Replace Route 9 Conifer Barrier
There is a need to maintain and preserve the designed landscape that has made the Vanderbilt estate world famous and created memorable experiences formillions of visitors.
Vanderbilt Mansion National Historic Site is one of the most intact remaining Hudson River picturesque landscapes, and depicts the evolution of landscapedesign in America over some 200 years. The National Park Service seeks to manage the landscape to preserve its character as it had developed through 1938,the year Frederick Vanderbilt died and the end of the period of significance.
As part of the dynamic cycle of landscapes, sometimes the NPS needs to intervene in order to maintain the intent of the landscape design, or to ensure publicsafety. In this case, NPS proposes to remove an existing stand of white pine and hemlock trees and replace them with the same or similar species. The projectarea is approximately 6.5 acres in size and contains 460 trees.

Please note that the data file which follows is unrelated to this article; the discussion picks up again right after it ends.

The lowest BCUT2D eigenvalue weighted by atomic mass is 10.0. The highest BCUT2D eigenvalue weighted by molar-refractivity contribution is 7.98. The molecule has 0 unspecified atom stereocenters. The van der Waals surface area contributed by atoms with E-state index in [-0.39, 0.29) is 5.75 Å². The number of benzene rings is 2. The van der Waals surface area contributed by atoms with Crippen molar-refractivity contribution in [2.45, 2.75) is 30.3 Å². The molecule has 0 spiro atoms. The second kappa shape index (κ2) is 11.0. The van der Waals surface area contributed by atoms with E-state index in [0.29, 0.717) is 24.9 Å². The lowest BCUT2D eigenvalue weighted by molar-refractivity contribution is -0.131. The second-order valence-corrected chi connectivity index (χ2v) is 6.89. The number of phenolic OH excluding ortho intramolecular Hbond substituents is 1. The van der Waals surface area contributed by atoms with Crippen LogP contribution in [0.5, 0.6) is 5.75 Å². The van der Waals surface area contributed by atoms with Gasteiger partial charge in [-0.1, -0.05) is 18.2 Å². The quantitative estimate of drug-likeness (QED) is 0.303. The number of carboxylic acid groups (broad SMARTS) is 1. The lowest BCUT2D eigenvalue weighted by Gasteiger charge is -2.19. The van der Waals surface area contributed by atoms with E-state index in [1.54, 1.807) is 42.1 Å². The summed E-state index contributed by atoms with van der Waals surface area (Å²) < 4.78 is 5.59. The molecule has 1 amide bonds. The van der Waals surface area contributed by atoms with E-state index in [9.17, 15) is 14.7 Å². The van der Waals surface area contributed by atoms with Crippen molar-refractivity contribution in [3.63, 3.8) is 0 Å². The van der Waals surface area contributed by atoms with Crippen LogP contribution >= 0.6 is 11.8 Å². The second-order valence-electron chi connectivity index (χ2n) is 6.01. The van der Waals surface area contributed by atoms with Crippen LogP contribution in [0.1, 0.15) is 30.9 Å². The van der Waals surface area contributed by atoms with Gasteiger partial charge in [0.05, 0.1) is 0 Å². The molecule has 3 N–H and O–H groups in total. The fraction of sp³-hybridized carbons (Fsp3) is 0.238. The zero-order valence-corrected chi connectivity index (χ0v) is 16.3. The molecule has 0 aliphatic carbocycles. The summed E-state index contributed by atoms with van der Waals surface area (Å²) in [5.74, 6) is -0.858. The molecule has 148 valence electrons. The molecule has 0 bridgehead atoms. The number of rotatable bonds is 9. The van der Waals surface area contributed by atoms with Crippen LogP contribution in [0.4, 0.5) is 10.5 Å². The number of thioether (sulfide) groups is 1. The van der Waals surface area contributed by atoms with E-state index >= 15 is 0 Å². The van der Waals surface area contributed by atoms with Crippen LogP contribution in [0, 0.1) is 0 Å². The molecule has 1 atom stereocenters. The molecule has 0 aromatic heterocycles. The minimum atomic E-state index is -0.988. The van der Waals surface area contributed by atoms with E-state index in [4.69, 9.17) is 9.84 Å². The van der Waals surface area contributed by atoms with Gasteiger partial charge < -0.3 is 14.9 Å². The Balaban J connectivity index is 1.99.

The purpose of the project is twofold. The primary issue is public safety. As a result of an inventory conducted by a certified arborist, over 40% of thetrees were rated as "high risk", due to their likelihood of failure and the potential to strike the busy highway. In addition, the stand was planted in 1906for the purpose of screening the Vanderbilt estate from the road and no longer serves its intended function.
The NPS is in the process of preparing an Environmental Assessment (EA) of this proposal. When the EA has been completed, it will be posted and madeavailable for public review and comment.on the NPS Planning, Environment, and Public Comment website.
For more on this project, please visit the project website "Replace Route 9 Conifer Barrier."
Did You Know?
Frederick Vanderbilt was the first Vanderbilt to graduate from College. He graduated from the Sheffield Scientific School at Yale University in 1878.